Looking for natural remedies to help you get through allergy season? Here’s part one in a two-part series that explains how to put the Benadryl away for good!
Allergies affect one in five people in the U.S. They are the sixth most common “disease” amongst adults and the number one most common disease among kids, according to the Asthma and Allergy Foundation (includes all seasonal, food, and skin allergies).
Defined as an “immune response, histamine response, or inflammatory reaction” of the immune system to a foreign substance, or allergen, allergies happen when you eat foods your body can’t digest or when you come into contact with environmental allergens that your personal body chemistry is sensitive to (i.e. mold, pollen, pesticides, vaccines/medications, etc.).
Allergic reactions manifest in a variety uncomfortable side effects like coughing, sneezing, hives, itchy eyes, runny nose, skin breakouts, rashes, shortness of breath, asthma, and a sore or hoarse throat.
What causes these allergic reactions to happen in the first place? Why do some people get runny noses and bloodshot eyes when the air is full pollen or cedar season while others feel fine? Why do some people have a histamine response when they eat certain foods while others can eat the same food all day long with no issue?
Unfortunately, according to the Asthma and Allergy Foundation and other sources, “the exact causes of allergy symptoms are still being investigated.”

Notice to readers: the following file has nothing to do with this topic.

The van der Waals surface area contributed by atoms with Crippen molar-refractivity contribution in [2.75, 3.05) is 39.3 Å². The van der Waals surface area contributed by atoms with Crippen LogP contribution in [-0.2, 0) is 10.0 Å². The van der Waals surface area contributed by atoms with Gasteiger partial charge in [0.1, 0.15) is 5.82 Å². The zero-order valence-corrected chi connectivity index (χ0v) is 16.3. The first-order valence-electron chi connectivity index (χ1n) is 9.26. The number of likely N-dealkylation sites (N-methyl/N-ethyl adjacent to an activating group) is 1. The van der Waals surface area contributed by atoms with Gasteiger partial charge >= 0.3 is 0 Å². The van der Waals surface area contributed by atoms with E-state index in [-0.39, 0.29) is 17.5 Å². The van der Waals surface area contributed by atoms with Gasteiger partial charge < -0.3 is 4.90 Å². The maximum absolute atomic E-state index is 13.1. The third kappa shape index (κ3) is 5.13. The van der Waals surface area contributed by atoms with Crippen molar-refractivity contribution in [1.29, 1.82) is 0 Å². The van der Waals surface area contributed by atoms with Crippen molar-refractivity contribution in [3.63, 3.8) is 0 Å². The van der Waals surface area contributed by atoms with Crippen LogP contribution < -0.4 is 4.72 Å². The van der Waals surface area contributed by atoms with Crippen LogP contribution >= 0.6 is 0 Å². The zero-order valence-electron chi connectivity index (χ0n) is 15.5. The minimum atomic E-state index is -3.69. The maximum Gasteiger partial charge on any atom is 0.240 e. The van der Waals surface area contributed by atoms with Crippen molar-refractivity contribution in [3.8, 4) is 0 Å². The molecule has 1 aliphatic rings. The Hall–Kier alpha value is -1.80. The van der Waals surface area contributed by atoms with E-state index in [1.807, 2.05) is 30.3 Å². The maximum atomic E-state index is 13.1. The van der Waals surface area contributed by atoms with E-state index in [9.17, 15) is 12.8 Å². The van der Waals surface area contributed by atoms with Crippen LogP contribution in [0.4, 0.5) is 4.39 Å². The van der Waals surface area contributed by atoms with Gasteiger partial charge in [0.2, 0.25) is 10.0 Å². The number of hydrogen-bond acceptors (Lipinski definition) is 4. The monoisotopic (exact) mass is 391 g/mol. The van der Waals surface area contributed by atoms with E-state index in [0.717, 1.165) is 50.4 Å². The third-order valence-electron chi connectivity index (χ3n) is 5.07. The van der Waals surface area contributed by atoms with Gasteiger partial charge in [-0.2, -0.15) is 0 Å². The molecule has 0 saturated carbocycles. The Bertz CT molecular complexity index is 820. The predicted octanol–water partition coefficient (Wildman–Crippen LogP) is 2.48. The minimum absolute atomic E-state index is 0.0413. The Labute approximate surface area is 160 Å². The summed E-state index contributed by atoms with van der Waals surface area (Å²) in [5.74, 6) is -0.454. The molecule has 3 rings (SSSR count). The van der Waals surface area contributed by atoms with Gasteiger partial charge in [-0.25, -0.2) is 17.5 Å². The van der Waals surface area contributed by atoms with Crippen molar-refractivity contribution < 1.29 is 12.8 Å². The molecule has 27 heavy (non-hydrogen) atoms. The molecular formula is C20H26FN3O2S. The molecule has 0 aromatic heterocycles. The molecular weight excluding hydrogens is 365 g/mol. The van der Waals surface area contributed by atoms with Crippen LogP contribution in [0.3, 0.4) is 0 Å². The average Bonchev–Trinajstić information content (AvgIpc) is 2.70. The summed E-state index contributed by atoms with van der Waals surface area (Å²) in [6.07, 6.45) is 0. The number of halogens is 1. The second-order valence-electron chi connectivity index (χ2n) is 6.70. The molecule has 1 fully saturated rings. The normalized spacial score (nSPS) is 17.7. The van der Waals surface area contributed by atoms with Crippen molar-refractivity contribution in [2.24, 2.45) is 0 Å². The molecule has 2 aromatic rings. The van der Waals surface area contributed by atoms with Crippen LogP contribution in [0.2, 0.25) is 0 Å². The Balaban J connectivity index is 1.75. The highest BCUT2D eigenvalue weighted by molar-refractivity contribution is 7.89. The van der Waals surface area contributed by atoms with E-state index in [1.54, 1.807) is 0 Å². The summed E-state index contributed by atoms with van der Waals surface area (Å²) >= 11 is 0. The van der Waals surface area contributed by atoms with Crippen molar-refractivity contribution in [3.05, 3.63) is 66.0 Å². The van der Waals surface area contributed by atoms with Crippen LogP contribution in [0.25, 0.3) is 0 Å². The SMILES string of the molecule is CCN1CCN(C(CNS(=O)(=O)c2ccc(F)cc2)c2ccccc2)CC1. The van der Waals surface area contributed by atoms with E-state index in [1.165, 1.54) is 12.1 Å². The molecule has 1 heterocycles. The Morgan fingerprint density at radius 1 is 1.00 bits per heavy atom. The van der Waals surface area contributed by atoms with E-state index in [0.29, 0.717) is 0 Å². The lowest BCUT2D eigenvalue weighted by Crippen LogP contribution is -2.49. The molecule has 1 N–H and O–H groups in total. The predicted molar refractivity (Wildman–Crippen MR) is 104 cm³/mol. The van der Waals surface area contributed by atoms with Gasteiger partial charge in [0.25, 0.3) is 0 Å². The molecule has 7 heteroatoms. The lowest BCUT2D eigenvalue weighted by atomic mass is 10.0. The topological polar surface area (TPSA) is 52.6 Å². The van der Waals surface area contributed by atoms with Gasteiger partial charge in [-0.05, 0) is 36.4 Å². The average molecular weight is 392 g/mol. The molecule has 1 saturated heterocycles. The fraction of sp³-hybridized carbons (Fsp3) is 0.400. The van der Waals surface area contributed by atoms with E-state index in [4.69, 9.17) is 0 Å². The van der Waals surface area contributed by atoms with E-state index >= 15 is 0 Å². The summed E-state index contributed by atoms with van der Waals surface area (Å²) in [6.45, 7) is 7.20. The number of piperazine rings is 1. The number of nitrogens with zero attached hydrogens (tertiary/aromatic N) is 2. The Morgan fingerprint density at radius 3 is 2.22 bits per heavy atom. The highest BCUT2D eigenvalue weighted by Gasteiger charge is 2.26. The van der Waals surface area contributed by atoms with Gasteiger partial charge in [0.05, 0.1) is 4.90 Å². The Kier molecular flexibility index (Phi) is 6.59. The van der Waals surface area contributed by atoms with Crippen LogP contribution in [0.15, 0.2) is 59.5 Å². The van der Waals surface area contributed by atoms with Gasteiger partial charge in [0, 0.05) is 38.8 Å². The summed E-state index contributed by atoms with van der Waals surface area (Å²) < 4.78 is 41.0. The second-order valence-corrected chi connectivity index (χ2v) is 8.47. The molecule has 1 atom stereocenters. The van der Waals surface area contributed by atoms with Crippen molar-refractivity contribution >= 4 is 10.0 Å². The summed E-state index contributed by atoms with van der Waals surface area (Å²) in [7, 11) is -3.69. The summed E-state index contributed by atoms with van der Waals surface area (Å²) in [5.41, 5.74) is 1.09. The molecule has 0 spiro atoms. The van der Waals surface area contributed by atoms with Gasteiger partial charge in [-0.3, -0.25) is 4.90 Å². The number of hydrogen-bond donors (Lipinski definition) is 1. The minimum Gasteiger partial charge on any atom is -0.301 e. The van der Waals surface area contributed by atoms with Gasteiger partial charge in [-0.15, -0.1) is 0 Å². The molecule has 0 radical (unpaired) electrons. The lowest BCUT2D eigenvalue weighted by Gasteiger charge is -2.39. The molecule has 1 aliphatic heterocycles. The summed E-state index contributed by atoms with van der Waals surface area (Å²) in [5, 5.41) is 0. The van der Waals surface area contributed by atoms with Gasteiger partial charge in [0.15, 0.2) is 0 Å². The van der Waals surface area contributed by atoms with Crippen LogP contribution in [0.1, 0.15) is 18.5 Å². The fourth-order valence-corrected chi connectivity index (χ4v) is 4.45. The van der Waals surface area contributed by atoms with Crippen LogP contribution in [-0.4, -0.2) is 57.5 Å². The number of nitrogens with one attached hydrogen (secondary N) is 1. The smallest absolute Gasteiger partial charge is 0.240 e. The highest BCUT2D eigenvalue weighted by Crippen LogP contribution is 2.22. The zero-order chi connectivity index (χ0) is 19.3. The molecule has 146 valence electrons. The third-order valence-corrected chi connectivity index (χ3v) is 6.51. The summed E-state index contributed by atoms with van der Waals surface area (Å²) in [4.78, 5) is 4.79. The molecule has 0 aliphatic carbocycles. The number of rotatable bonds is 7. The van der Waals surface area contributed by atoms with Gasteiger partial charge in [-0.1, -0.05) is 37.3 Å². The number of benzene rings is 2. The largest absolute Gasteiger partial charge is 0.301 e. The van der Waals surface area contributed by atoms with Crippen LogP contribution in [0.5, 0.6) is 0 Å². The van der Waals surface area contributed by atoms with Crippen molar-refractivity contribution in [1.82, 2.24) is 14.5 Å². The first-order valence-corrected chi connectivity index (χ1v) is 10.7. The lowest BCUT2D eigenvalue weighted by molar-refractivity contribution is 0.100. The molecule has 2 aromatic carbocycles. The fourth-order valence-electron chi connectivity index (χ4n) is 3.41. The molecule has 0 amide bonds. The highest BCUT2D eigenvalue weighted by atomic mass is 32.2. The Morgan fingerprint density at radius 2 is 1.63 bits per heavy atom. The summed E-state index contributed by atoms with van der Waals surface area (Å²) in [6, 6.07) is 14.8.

In addition, the Asthma and Allergy Foundation also states that “there is no cure for allergies.” You can only “manage" them.
After visiting a doctor and finding out they have allergies or face countless allergy attacks every change of season, many people turn to Benadryl,
Flonase, allergy shots, and Tylenol for short-term relief.
For those suffering with allergies and not getting relief with standard medications, this series about the real (underlying) cause of allergies, plus seven natural allergy remedies (most doctors or Google searches won’t tell you about), is for you!
The gut is the gateway to your health—including your immune system. In fact, 80 percent of your immune cells are produced in your gut. Hence, when you experience allergies, chances are your gut is unhealthy.
“Leaky gut” or “intestinal permeability” is a common phenomenon driving allergies. Leaky gut happens in your gut when the intestinal wall becomes irritated and inflamed due to gut-irritating foods, environmental toxins, low stomach acid, medications, and more. Over time, with more irritation, the gut begins leaking undigested food particles and other unfiltered toxins into the bloodstream.
In turn, the body signals an immune or autoimmune response to attack the foreign invader—resulting in inflammation for the host (you), like autoimmune disease, skin breakouts, horrible IBS, bloating, or allergies.
In addition to “leaky gut,” your gut bacteria health is also a key factor in the allergic response. In fact, research is now showing that the composition of gut bacteria during childhood can set the stage for your allergies and asthma for the rest of your life. Did you live off Pop-Tarts and Cheetos as a kid, or did you ever take antibiotics? Too much processed food or antibiotic use can threaten gut health early on.
Gut imbalance even dates back to the first month of life. Research in Nature Medicine, shows that certain (unhealthy) gut bacteria present in some one-month-old infants predict a three-fold higher risk of developing allergic reactions by age two and asthma by age four, concluding that microbial imbalance also reduces the number of immune cells necessary to help prevent allergies.